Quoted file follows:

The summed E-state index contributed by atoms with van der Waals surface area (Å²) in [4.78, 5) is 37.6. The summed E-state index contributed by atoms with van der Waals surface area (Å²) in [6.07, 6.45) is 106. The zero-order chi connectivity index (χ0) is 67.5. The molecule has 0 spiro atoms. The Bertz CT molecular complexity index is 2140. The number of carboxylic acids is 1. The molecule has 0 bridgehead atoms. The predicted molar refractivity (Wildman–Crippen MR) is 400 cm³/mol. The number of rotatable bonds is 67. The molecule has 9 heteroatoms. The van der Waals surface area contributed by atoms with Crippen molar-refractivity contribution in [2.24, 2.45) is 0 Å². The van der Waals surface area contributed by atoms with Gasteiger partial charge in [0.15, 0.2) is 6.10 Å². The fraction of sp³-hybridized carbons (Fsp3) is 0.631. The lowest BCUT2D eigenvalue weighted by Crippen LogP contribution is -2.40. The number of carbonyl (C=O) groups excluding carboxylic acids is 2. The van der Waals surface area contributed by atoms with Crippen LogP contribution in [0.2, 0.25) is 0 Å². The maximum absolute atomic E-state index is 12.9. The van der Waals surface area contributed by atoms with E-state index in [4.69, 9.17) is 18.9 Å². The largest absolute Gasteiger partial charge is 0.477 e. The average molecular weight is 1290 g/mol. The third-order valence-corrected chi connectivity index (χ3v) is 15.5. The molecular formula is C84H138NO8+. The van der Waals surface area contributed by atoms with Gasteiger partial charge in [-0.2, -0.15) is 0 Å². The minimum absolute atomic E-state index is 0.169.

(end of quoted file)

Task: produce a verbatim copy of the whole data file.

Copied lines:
The summed E-state index contributed by atoms with van der Waals surface area (Å²) in [4.78, 5) is 37.6. The summed E-state index contributed by atoms with van der Waals surface area (Å²) in [6.07, 6.45) is 106. The zero-order chi connectivity index (χ0) is 67.5. The molecule has 0 spiro atoms. The Bertz CT molecular complexity index is 2140. The number of carboxylic acids is 1. The molecule has 0 bridgehead atoms. The predicted molar refractivity (Wildman–Crippen MR) is 400 cm³/mol. The number of rotatable bonds is 67. The molecule has 9 heteroatoms. The van der Waals surface area contributed by atoms with Crippen molar-refractivity contribution in [2.24, 2.45) is 0 Å². The van der Waals surface area contributed by atoms with Gasteiger partial charge in [0.15, 0.2) is 6.10 Å². The fraction of sp³-hybridized carbons (Fsp3) is 0.631. The lowest BCUT2D eigenvalue weighted by Crippen LogP contribution is -2.40. The number of carbonyl (C=O) groups excluding carboxylic acids is 2. The van der Waals surface area contributed by atoms with Crippen LogP contribution in [0.2, 0.25) is 0 Å². The maximum absolute atomic E-state index is 12.9. The van der Waals surface area contributed by atoms with E-state index in [4.69, 9.17) is 18.9 Å². The largest absolute Gasteiger partial charge is 0.477 e. The average molecular weight is 1290 g/mol. The third-order valence-corrected chi connectivity index (χ3v) is 15.5. The molecular formula is C84H138NO8+. The van der Waals surface area contributed by atoms with Gasteiger partial charge in [-0.2, -0.15) is 0 Å². The minimum absolute atomic E-state index is 0.169.